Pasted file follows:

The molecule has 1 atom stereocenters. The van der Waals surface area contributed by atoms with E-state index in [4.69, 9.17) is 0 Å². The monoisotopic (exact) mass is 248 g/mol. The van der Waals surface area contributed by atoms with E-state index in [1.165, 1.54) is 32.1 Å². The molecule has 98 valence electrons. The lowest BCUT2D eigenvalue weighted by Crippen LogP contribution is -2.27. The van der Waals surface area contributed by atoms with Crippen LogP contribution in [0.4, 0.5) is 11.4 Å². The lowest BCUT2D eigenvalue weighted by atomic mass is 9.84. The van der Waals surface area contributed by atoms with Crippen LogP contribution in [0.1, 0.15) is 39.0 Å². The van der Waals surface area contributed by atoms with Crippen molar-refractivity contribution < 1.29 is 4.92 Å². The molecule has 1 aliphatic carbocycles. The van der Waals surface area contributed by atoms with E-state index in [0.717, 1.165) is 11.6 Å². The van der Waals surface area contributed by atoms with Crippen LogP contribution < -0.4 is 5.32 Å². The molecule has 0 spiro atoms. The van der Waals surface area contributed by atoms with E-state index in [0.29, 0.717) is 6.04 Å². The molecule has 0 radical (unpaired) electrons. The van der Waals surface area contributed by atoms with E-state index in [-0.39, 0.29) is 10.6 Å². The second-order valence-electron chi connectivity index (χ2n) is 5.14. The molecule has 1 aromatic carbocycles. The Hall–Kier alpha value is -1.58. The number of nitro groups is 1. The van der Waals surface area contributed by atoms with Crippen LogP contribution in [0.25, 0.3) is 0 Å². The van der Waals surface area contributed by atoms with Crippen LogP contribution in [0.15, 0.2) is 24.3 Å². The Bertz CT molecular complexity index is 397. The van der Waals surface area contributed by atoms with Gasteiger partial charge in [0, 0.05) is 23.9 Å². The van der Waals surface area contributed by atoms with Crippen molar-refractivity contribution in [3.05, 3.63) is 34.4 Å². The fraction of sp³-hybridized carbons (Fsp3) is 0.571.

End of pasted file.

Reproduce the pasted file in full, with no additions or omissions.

The molecule has 1 atom stereocenters. The van der Waals surface area contributed by atoms with E-state index in [4.69, 9.17) is 0 Å². The monoisotopic (exact) mass is 248 g/mol. The van der Waals surface area contributed by atoms with E-state index in [1.165, 1.54) is 32.1 Å². The molecule has 98 valence electrons. The lowest BCUT2D eigenvalue weighted by Crippen LogP contribution is -2.27. The van der Waals surface area contributed by atoms with Crippen LogP contribution in [0.4, 0.5) is 11.4 Å². The lowest BCUT2D eigenvalue weighted by atomic mass is 9.84. The van der Waals surface area contributed by atoms with Crippen LogP contribution in [0.1, 0.15) is 39.0 Å². The van der Waals surface area contributed by atoms with Crippen molar-refractivity contribution < 1.29 is 4.92 Å². The molecule has 1 aliphatic carbocycles. The van der Waals surface area contributed by atoms with E-state index in [0.717, 1.165) is 11.6 Å². The van der Waals surface area contributed by atoms with Crippen LogP contribution < -0.4 is 5.32 Å². The molecule has 0 spiro atoms. The van der Waals surface area contributed by atoms with E-state index in [0.29, 0.717) is 6.04 Å². The molecule has 0 radical (unpaired) electrons. The van der Waals surface area contributed by atoms with E-state index in [-0.39, 0.29) is 10.6 Å². The second-order valence-electron chi connectivity index (χ2n) is 5.14. The molecule has 1 aromatic carbocycles. The Hall–Kier alpha value is -1.58. The number of nitro groups is 1. The van der Waals surface area contributed by atoms with Crippen LogP contribution in [0.25, 0.3) is 0 Å². The van der Waals surface area contributed by atoms with Crippen LogP contribution in [0.15, 0.2) is 24.3 Å². The Bertz CT molecular complexity index is 397. The van der Waals surface area contributed by atoms with Gasteiger partial charge in [0, 0.05) is 23.9 Å². The van der Waals surface area contributed by atoms with Crippen molar-refractivity contribution in [3.05, 3.63) is 34.4 Å². The fraction of sp³-hybridized carbons (Fsp3) is 0.571.